How Would Iran's Crypto Rial Work?
Iran's recently announced plans for a cryptocurrency to bypass sanctions has caused tension in the global financial system as the country responds to SWIFT banning some of its banks.
Cryptocurrencies may be seen as instruments that impact financial markets, but 2019 could be the year they also affect highly delicate geopolitical situations. About a month ago, Iran unveiled plans to create a cryptocurrency of its own to circumvent sanctions, primarily imposed by the United States.
According to an analysis by CipherTrace, Iran’s move is a response to SWIFT banning a number of local banks from using its system as part of the November 2018 sanction package.
At the beginning of this month, Iranian officials and some banks entered into a partnership to digitize the rial via a gold-backed token called Paymon. This might be the sanction-evading cryptocurrency the country intended to release.
Although Paymon looks similar to Venezuela’s Petro cryptocurrency, there are several key differences that could make it a strong sovereign currency and a thorn in SWIFT’s side.
- Paymon would have more credibility because it is backed by physical gold, not some resource the country lacks the capability to extract right now, as is the case with Venezuela and its state-controlled oil company PDVSA.
- Iran’s allies in the East, including Russia, would have an incentive to trade with the country using that money.
- Iran has clear interests in the Middle East and the logistics to use Paymon to finance its activities in the region.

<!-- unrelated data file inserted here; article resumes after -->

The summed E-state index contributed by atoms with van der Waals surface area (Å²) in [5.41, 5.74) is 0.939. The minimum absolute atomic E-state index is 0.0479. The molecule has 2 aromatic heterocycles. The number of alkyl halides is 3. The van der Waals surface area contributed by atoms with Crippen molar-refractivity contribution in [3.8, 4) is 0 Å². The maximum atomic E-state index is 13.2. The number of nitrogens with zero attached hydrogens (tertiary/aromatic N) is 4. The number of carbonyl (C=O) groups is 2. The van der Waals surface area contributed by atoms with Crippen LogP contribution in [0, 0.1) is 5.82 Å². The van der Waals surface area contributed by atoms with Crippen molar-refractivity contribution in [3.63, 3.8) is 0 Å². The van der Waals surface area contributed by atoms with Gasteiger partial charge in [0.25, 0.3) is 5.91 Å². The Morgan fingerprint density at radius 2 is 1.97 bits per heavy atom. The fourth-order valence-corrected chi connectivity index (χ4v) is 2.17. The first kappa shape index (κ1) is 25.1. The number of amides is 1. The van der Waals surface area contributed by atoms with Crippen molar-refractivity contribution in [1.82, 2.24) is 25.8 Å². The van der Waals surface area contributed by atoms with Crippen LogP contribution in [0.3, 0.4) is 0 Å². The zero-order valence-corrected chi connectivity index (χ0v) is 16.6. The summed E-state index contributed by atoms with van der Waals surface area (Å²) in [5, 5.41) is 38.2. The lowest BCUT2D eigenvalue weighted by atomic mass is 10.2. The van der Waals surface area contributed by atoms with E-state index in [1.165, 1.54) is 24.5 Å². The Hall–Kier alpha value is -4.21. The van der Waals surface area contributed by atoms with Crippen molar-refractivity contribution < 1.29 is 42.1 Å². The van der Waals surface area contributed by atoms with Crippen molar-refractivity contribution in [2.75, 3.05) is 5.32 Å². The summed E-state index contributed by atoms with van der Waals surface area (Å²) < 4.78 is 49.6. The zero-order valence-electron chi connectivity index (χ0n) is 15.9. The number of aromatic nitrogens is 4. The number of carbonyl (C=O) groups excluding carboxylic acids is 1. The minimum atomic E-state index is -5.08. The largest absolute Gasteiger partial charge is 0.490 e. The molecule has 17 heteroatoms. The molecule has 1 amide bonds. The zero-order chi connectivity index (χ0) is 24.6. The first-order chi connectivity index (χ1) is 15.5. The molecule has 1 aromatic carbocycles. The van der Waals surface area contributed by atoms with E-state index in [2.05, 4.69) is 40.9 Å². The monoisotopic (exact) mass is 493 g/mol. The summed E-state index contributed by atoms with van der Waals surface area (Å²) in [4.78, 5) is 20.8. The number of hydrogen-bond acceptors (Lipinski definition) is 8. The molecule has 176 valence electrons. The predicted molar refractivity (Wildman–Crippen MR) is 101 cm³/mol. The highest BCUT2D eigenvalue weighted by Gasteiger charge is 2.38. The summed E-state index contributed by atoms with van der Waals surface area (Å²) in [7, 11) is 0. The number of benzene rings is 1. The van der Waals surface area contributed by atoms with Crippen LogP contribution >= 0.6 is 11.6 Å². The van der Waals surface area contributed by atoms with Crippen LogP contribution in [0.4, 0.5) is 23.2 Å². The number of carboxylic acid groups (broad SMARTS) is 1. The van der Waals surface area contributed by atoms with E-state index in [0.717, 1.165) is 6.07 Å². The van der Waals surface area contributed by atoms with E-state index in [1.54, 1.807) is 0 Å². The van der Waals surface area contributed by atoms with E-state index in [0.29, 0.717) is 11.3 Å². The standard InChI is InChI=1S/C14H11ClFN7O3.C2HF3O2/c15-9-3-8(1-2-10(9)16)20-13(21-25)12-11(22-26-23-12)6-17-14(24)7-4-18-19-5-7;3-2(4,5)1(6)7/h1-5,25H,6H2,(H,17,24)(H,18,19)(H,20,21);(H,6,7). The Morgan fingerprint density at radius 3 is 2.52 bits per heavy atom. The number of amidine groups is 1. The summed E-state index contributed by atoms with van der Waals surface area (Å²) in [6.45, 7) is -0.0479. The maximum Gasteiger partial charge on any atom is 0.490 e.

- Geographically, Iran has more access to potential unregulated exchange points for its cryptocurrency than Venezuela.
Can Paymon beat sanctions?
The short answer is “yes.” Provided that nothing can stop Paymon’s blockchain, the country could do what it wants with impunity.
Iranian regulatory provisions uphold citizens’ right to use cryptocurrencies, meaning it would not be far-fetched to assume that more powerful individuals inside the country would use this system to evade markets influenced by the SWIFT payment system.
“According to the Iranian Central Bank’s proposed new regulatory framework, individuals will be allowed to have Bitcoins and transact them internationally, although banks and businesses will likely be prohibited from transacting in global cryptocurrencies to preserve the Crypto-Rial/Paymon monopoly,” researchers from CipherTrace wrote.
Since Iran’s financial authorities have the willpower and the unity to make this cryptocurrency a reality, Paymon will likely see use in the near future. Transactions with it would go through grey and black markets, perhaps even serve for converting Bitcoin (BTC) or other cryptocurrencies on exchanges that care little about international monetary laws.
It is likely that the Bitcoin route would be used as the country already has a black market for the cryptocurrency. This was clearly demonstrated when two Iranians, Ali Khorashadizadeh and Mohammad Ghorbaniyan, were able to exchange BTC for rials for hackers involved in a ransom scheme.
It is a workable model but one that involves a convoluted digital trail potentially complicating things for Iran. While Paymon is not a silver bullet, it could provide the shield the country needs to keep financing its ambitions regardless of what others say.